Pedagogy for critical reflection in librarianship: a suggested methodology and syllabus for teaching autoethnography and self-reflectionAssociation of Library & Information Science Educators (ALISE) (2014)
Academic librarianship has an intimate association with narratives and stories in their traditional role in curating, caring for, and making collections accessible. Librarians also experience the intricacies and challenges of narrative inquiry through the qualitative research they undertake, oral histories they gather, reflective teaching practices they facilitate, and oral-traditions they interact with. Despite these intersections with reflection and narrative, academic librarianship, (and library sciences as a whole), have not fully incorporated their own narrative(s) within their professional practice(s). Academic librarianship has the ability but not the spaces to critically reflect in a holistic manner. Shadiow (2013) encourages us all to “recall, retell, and then scrutinize your stories”, through critical reflection. One potential method to accomplish this task of “scrutinizing our stories” is the reflective technique known as currere developed by curriculum theorist William F. Pinar (1976). Grumet (1976) suggests that currere allows us to put our “essences back into existence”. As such, the currere reflective methodology provides a pathway to putting ourselves back into librarianship much as it has done with other educators. This poster reports on a dissertation’s research-in-progress to develop a curriculum of structured critical reflection for practicing academic librarians. Professional and pre-professional reflection connects everyday librarianship to the philosophy, values, and ethics that shape our discipline. As such, ongoing reflection is an essential librarian competency to bridge thought and action; uncover personal values of librarianship; and ground librarian practice with library theory. This research is inspired by the autobiographical and self-narrative methodologies developed by curriculum theorists William F. Pinar and Madeleine R. Grumet (1976), well as the autoethnography work of sociologist Carolyn Ellis (2004). The curriculum will be deployed in Spring 2014 with a cohort of academic librarians. Participants will be led through a series of reflection exercises culminating in an overall reflection synthesis. For the dissertation, librarian reflections will be analysed for themes, connections, and discontinuity with LIS core values, theory and philosophy. The poster will detail the narrative research methodology, reflection curriculum, and include a syllabus draft. The intended outcome from this research is to suggest a process for librarian self-examination that illuminates connections to library philosophy and motivations for librarian practice. The closer we are able to examine the constellation of stories that comprise the librarian experience, the better able the LIS profession is positioned to understand its place within the overarching community and culture at-large. Critical reflection is essential for academic librarians to sustain their passion for the profession, build praxis, and engage library stakeholders in as authentic practitioners. References: Ellis, C. (2004). The ethnographic I: A methodological novel about autoethnography. Walnut Creek, CA: AltaMira Press. Grumet, M.R. (1976). Existential and phenomenological foundations. In Pinar, W., & Grumet, M. R. (Eds.). Toward a poor curriculum, (pp.31-50) Dubuque, Iowa: Kendall/Hunt Pub. Co. Pinar, W., and Grumet, M. R. (1976). Toward a poor curriculum. Dubuque, Iowa: Kendall/Hunt Pub. Co. Shadiow, L. (2013). What our stories teach us: A guide to critical reflection for college faculty. San Francisco, Calif: Jossey-Bass.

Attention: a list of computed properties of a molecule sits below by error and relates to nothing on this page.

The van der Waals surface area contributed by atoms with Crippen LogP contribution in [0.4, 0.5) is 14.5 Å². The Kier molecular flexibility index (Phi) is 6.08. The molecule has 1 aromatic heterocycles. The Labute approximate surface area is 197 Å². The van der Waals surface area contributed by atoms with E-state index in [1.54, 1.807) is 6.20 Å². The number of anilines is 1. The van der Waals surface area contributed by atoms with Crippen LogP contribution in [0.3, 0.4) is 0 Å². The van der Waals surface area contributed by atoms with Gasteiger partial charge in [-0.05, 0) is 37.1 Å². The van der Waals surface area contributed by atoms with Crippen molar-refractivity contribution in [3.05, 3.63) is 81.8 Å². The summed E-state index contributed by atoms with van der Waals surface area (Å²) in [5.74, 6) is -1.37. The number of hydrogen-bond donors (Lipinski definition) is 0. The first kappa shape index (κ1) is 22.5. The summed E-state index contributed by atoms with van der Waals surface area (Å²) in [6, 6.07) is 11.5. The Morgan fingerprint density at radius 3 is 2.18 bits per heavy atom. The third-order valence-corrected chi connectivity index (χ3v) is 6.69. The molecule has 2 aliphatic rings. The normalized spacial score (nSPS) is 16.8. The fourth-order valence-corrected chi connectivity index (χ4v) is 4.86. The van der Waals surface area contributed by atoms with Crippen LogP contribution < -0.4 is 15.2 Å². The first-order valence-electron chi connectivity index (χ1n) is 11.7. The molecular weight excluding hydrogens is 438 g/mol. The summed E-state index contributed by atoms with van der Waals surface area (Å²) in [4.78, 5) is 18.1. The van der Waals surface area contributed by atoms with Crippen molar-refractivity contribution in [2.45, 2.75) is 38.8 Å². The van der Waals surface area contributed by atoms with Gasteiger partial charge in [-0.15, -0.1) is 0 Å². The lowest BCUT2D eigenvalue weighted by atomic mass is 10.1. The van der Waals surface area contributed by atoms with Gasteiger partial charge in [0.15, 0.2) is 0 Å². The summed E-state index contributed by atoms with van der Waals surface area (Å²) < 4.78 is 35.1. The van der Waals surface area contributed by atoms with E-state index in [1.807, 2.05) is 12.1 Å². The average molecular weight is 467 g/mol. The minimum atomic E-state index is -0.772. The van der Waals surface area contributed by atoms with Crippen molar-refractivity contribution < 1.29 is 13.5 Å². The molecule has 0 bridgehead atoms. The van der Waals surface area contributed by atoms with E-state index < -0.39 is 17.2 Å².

Publication DateJanuary, 2014
Citation InformationRichard A Stoddart. "Pedagogy for critical reflection in librarianship: a suggested methodology and syllabus for teaching autoethnography and self-reflection" Association of Library & Information Science Educators (ALISE) (2014)
Available at: http://works.bepress.com/richard_stoddart/46/